I applaud the NYT for taking an interest in nation-wide educational reforms and I am grateful that they ask for a year of grace for teachers making this transition.
But I'm still waiting for the perfect editorial on public education.
It would go something like this:
We applaud recent reforms intended to bring more rigorous standards to the public school curriculum. At the same time, we lament the reform's inattention to the structural issues that give rise to many of our system's challenges.
Our schools are desperately in need of more resources. In particular, there is a need for an immediate shift of one percent of the nation's budget away from defense and toward education. This would dramatically increase the resources available to the next generation of leaders. A large amount of these funds should go to increasing teachers' salaries. Teaching is already an enormous challenge, why must it also be a serious financial sacrifice?
Secondly, we send students to universities to get a liberal arts education, but our public schools look like factories for creating employees, for sorting those who deserve a liberal arts education from those who deserve nothing but a vocation. Suzanne Pepper, in her masterful work on education in authoritarian China, describes it this way, "Schools did not develop talent as much as they performed a sorting, labeling and certification function that was, by reason of the educational inflation also under way, more than sufficient to meet the cognitive requirements of most jobs that most school leavers would fill. Through meritocratic values - with grades allocated for performance and promotion for grades - schools were therefore legitimating the present and future status of all who passed through them" (2000:29).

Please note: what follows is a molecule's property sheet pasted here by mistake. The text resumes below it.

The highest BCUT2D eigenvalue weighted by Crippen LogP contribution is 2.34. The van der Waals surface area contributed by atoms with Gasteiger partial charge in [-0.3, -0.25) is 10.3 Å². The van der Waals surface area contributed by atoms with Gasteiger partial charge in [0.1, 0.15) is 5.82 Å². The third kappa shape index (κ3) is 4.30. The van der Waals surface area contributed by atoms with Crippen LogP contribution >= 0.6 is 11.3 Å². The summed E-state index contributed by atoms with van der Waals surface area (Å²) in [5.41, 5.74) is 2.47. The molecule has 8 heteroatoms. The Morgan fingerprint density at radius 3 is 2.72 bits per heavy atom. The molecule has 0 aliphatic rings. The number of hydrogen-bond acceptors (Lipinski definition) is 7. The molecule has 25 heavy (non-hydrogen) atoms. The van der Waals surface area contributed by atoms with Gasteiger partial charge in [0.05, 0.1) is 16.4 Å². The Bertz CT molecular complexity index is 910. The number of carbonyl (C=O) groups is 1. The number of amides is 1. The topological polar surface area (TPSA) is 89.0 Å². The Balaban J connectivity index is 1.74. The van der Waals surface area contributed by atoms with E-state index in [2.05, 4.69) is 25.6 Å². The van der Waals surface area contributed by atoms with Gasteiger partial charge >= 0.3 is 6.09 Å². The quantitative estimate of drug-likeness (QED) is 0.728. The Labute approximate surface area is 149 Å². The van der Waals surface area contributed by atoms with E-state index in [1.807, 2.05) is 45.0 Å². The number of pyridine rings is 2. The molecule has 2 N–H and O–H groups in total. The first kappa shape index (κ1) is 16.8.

Schools teach people their place in society, and help employers identify potential employees. Is that what we want from them? Our students study math, science, social studies, history and literature. But what about all of the other aspects of being a human being, about which our schools are silent?
We should admit that we do not prepare students for most of the challenges they will certainly have: managing their finances, cooking for themselves, dancing at weddings, maintaining their cars or marketing themselves in the age of social media. We act as if students are more likely to have to estimate the length of a hypotenuse than to pay their electric bill. Think of how much more engaging schooling would be if American history were taught through the lens of pop music and the music industry, if home economics were required for all students and actually taught them life skills like how to maintain a budget or save up for a car, if disagreements between students were seen not as disciplinary problems but as opportunities for talking about healthy relationships.
[Significant Newspaper Editorial Staff}
I know what my critics think: all of these things should be learned in the family, and that is certainly a valid critique. At the same time, the most effective lessons are taught in multiple locations and I'll be honest, I don't care if my kids can calculate the length of the hypotenuse of a triangle.